UKIPT5 London: Best of British (and beyond) congregate for High Roller
Break time in a poker tournament can look very much like break time at a secondary school does. Cliques form and stories are exchanged as players get to drink in a mental break to give them a rest before battle - of the mental kind - commences again.
But at a poker tournament you won't find distinct groups of jocks, nerds and goths. If anything, because poker is one of the most democratic pursuits going, you'll find those who've long since left those tags behind mixing in the same group. Whilst the UKIPT might not be as international in flavour as the EPT - the clue's in the name of the tour after all - when it comes to this High Roller there's a distinctly European flavour to it. So the divide in groups here is usually one of geography as players from different nations share congress over a coffee.
So on the first break it was no surprise to see players who've perhaps not seen each other since the last big tournament sharing a joke and a laugh. Team PokerStars Pro Jake Cody was having a joke with Rhys Jones and Chris Brammer. The latter of course won the UKIPT leader board in Season 1. Since then Brammer's had eighth and eleventh place finishes in UKIPT Main Events but whilst he's not since scaled the heights of his sixth place finish at UKIPT Manchester, he's had plenty of success elsewhere. Since he first cashed in a UKIPT event in December 2009 he's racked up over a $1,000,000 in live tournament cashes and countless more online.
Whilst Cody, who won the first two tournaments he ever played at The Hippodrome Casino needs little introduction, Jones is probably the least well known of the three. Calling 2014 a break out year for Jones would be unkind on a player who's been used to success for far longer than 12 months. But, in 2014 he took down a MiniFTOPS event for over $50,000 to boost his online tournament earnings over the $2.5 million mark and had his best ever year, in terms of cashes, playing live. He took down his first major live title, winning £42,000 at an event in Manchester and finished third in the $1,500 No Limit Hold'em ante-up event at the WSOP.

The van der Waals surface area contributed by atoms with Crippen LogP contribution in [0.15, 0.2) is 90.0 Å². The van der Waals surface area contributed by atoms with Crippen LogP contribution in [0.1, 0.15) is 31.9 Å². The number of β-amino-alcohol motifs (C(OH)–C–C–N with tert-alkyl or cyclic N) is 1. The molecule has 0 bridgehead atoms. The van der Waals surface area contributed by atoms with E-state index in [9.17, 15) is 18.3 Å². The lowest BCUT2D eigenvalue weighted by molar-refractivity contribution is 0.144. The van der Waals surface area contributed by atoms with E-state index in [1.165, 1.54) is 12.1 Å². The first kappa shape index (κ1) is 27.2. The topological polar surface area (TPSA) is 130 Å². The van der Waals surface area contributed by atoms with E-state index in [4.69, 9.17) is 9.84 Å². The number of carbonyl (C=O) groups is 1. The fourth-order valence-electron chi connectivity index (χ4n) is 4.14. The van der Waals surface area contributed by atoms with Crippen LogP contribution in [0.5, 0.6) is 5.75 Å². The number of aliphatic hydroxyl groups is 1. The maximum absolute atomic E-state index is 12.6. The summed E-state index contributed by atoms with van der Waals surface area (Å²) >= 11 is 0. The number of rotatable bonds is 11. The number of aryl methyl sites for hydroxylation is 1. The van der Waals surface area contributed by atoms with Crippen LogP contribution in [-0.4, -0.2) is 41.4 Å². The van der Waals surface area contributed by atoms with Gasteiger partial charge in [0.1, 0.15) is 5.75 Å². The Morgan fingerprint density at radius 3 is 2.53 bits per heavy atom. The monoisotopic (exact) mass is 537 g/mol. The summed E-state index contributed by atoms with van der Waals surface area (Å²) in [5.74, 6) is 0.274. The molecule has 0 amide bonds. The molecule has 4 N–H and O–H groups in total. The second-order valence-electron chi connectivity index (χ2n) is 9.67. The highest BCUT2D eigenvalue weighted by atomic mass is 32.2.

But the Brits, who's numbers are augmented by the likes of Oliver Price, Jon Wong, Victoria Coren Mitchell and Charlie Combes won't have it all their own way in this High Roller. There's, as expected, a strong Spanish contingent in the field today, with many Spanish players now calling London home. One of those is UKIPT3 London champion Sergio Aido. Whilst the UKIPT title was Aido's second major title, he too has used success on the UKIPT as a springboard to further success.
The UKIPT4 Nottingham six-max sixth place finisher is joined by many compatriots in the field as: Sergio Aguilar, Raul Mestre and Alberto Gomez, who finished second in a $100,000 Super High Roller in July, are all playing today.
Throw in a couple of Danes in the shape of Team Pro Online's Mickey Petersen and Morten Mortensen, Italian EPT3 Dortmund runner-up Cristiano Blanco, EPT6 Copenhagen third place finisher Morten Klein and recent WPT champion Matas Cimbolas and you've got all the ingredients needed for a tasty tournament.
The tournament is now into level five and blinds are at 150/300 ante 25, each player started with 20,000 and the average stack is currently a shade over 23,000. There are now 45 entrants in the tournament including one re-buy, with Vasile Stancu the first man to fire his second bullet. Those who elected for the one and done route include: Charlie Combes, Nicholas Markou and Robin Fisher who was the first player out.
Late registration is open until roughly 9.15pm and the early pacesetters appear to be:
Rhys Jones - 47,000
Billy Chattaway - 37,000
Morten Mortensen - 31,000
Whilst this is how some of the other names and notables stack up at the moment:
Elior Diun - 29,000
Sergio Aguilar - 28,000
Mickey Petersen - 26,500
Sergio Aido - 18,800
Jake Cody - 12,500
Oliver Price - 12,000
Victoria Coren Mitchell - 8,800
Chris Brammer - 8,500
PokerStars Blog reporting team at UKIPT5 London: Nick Wright. Photos by Mickey May (welcome back Mickey!).